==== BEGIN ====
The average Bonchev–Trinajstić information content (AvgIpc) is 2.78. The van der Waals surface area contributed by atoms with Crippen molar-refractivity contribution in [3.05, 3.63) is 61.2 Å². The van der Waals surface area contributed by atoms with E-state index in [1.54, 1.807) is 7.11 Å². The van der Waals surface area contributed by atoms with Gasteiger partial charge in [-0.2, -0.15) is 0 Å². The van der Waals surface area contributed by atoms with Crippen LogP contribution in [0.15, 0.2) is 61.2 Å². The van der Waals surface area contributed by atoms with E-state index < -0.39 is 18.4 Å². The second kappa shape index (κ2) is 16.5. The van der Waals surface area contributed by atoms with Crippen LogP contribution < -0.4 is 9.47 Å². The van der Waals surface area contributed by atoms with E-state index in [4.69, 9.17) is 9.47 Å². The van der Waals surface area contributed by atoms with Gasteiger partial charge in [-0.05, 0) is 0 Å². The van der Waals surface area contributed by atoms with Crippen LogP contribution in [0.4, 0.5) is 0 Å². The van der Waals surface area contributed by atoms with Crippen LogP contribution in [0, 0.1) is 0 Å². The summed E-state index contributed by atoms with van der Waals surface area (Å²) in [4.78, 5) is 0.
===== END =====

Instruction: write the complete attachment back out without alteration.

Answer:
The average Bonchev–Trinajstić information content (AvgIpc) is 2.78. The van der Waals surface area contributed by atoms with Crippen molar-refractivity contribution in [3.05, 3.63) is 61.2 Å². The van der Waals surface area contributed by atoms with E-state index in [1.54, 1.807) is 7.11 Å². The van der Waals surface area contributed by atoms with Gasteiger partial charge in [-0.2, -0.15) is 0 Å². The van der Waals surface area contributed by atoms with Crippen LogP contribution in [0.15, 0.2) is 61.2 Å². The van der Waals surface area contributed by atoms with E-state index < -0.39 is 18.4 Å². The second kappa shape index (κ2) is 16.5. The van der Waals surface area contributed by atoms with Crippen LogP contribution < -0.4 is 9.47 Å². The van der Waals surface area contributed by atoms with E-state index in [4.69, 9.17) is 9.47 Å². The van der Waals surface area contributed by atoms with Gasteiger partial charge in [-0.05, 0) is 0 Å². The van der Waals surface area contributed by atoms with Crippen LogP contribution in [0.4, 0.5) is 0 Å². The van der Waals surface area contributed by atoms with Crippen LogP contribution in [0, 0.1) is 0 Å². The summed E-state index contributed by atoms with van der Waals surface area (Å²) in [4.78, 5) is 0.